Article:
Marcell Ozuna (OF – STL)
Any chance I get to write about Ozuna, I do it. I loved Ozuna coming into the season and he has not disappointed hitting .293 with seven homers and even chipped in with two steals. His batted ball profile looks great, his launch angle is up nearly four percent and his barrel rate is at an impressive 15%. BUT, yes there’s a but, his contact rates are bad. Like, really bad. His in-zone contact is down 12%! That’s a big problem. Part of what made Ozuna so good was his ability to hit for power and limit the strikeouts. If his K% jumps to 25-26%, then he’s more of a .250-.260 hitter rather than a .290 hitter. The good news is, if he maintains his elevated fly ball rate, he could reach 30 to 35 homers. I’m holding and hoping his contact rate improves, if it does, he’s a HUGE BUY.

Joe Musgrove (SP – PIT)
Last night, Musgrove just gave up his first runs of the season in his third start and his ERA sits at a cool 0.81. His control is simply fantastic evidenced by his 21:4 K:BB ratio. Keeping walk rates down and inducing weak contact is how Musgrove thrives. I’m intrigued by his maturation as a pitcher but I have two concerns. One, his injury history, he’s never thrown more than 150 innings in a single season (including minors) and never more than 115.1 innings in a Major League season. The second concern is pitching to contact. The way the ball is flying, I have some concerns that his normally fantastic HR rate will jump up. That being said his slider and changeup have both generated a ton of swinging strikes and combined for 12 in last night’s start. I believe in his upside and can foresee around a strikeout per inning, he just needs to stay healthy. HOLD/BUY

Marcus Stroman (SP – TOR)
Wait, Marcus Stroman is striking out more than a batter per inning?! It’s true and he’s really increased his slider usage at the expense of his sinker. The good news is he hasn’t sacrificed much in terms of ground ball rate. His slider is a  very good pitch, it’s getting more horizontal movement and is allowing less contact on the pitch. Unfortunately for Stroman, the only other pitch that generates a swinging strike rate over 10% is his cutter at just over 11%. I like the pitch mix change but once the home runs start flying, his ERA is going to inflate. You likely got him on the cheap so I’d hold while he’s pitching well and flip him after a few more starts.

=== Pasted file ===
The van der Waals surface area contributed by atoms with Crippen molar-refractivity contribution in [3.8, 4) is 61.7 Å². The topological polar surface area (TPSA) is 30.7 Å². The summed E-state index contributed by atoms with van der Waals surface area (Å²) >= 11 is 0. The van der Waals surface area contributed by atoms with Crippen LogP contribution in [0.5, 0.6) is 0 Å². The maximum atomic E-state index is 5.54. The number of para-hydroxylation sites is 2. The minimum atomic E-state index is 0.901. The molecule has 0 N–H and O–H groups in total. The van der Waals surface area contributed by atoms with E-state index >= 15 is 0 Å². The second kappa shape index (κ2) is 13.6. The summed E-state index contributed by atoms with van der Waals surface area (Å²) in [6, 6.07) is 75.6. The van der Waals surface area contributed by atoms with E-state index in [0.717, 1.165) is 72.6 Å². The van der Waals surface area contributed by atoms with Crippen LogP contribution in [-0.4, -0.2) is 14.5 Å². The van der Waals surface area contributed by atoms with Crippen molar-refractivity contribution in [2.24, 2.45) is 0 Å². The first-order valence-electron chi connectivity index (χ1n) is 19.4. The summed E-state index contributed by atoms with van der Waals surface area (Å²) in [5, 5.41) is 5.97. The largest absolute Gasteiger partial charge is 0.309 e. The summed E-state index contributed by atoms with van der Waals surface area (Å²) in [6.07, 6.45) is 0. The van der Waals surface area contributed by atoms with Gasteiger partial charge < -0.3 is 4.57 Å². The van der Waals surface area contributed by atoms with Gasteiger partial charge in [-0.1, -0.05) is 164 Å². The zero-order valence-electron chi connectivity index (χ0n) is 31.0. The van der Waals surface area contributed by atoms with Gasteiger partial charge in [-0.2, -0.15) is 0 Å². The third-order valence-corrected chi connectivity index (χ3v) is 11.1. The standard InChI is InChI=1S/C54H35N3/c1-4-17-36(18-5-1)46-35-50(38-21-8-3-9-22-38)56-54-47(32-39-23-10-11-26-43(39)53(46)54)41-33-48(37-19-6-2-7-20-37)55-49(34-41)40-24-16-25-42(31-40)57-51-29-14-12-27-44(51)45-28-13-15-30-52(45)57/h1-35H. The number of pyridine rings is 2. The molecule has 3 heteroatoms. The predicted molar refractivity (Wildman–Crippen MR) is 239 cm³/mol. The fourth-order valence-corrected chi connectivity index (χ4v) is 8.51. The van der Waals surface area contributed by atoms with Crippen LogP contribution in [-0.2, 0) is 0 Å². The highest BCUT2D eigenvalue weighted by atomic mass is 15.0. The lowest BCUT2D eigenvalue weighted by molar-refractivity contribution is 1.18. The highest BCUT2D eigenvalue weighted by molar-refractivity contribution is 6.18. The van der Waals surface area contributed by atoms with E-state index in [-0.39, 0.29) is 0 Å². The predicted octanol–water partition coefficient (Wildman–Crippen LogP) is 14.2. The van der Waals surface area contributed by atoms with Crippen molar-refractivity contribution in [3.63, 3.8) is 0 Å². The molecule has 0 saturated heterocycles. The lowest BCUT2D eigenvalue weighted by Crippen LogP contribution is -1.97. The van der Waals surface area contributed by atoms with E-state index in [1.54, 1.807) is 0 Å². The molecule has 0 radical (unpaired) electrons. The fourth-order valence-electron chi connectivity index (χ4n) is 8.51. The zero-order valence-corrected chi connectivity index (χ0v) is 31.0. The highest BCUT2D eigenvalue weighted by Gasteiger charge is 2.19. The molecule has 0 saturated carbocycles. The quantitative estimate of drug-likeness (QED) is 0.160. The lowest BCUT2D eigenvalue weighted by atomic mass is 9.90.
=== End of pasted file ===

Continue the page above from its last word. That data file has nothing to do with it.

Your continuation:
Cold

Mookie Betts (OF – BOS)
This really pains me to write this about my beloved Mookie Betts but he’s off to a very slow start. He’s currently hitting just .212 with three homers and only one stolen base. What’s going on, a slow start or something else? Well actually, Betts’ O-Swing 13.6% with a swinging strike rate of 4%, both would be career lows. His swing rate sits at just 33.3%. He’s being ultra-patient and his contact rates are off the charts but it hasn’t translated into success. His walk rate is great but his BABIP is a paltry .220. That’s not going to last but it’s thanks to an extremely low 13.7% line drive rate. Let’s all sit back and relax, this is Mookie Betts we are talking about. He’s, of course, a BUY/HOLD. I’d buy him for $0.95 on the dollar if possible. Maybe you can flip Yelich for him? Then again Yelich is out of his mind right now with four homers in two games.

Jose Peraza (2B/SS – CIN)
Peraza turned a nice profit for owners last year who invested hitting for average, stealing bases and providing unexpected mid-teens power. The expectations were that he would hit atop an improved Reds lineup but the Reds have realized that getting on base is more important than speed. I discussed how I believed Peraza’s power was a mirage last season, here. This year, he’s hit one homer and stolen just one base while batting near the bottom of the Reds lineup. What’s really concerning is his plate discipline. He’s offered at pitches outside the zone over 50% of the time and has not drawn a single walk. His in-zone contact is still very good but he’s gotten behind in the count nearly 75% of the time and it’s lead to an uncharacteristic 26.4% strikeout rate. His contact rates are weak and his fly ball rate is 50% which is not ideal for a weak hitting speedster. I’d SELL for 85 cents on the dollar but wouldn’t give him away because I think he bounces back to give 80% of his production from last year.

Aaron Nola (SP – PHI)
Aaron Nola has now given up five earned runs in three straight starts and owns a 7.66 ERA with a 1.66 WHIP. Scanning his metrics, his velocity looks good, pitch mix is fine, BABIP is neutral, so what is it? Well, his first-pitch strike rate is an abysmal 48.3%, down 21% from last year! Yes, 21%! Instead of getting ahead of batters nearly 70% of the time, he’s working from behind far too often which has elevated his walk rate. Combine that with a 60% strand rate and a home run rate three times higher than last year and here we are. Nola’s zone rate is OK, so I’d expect him to improve his F-Strike% and lower those walks. Given the juiced ball and his home park, Nola will likely end up with a HR/9 slightly over 1.0, so if you’re expecting a sub-3.00 ERA, you may be disappointed. I think something closer to 3.40-3.50 is where he ends up with a little over a strikeout per nine innings. I’m holding Nola unless you can’t get close to 100% of his preseason value.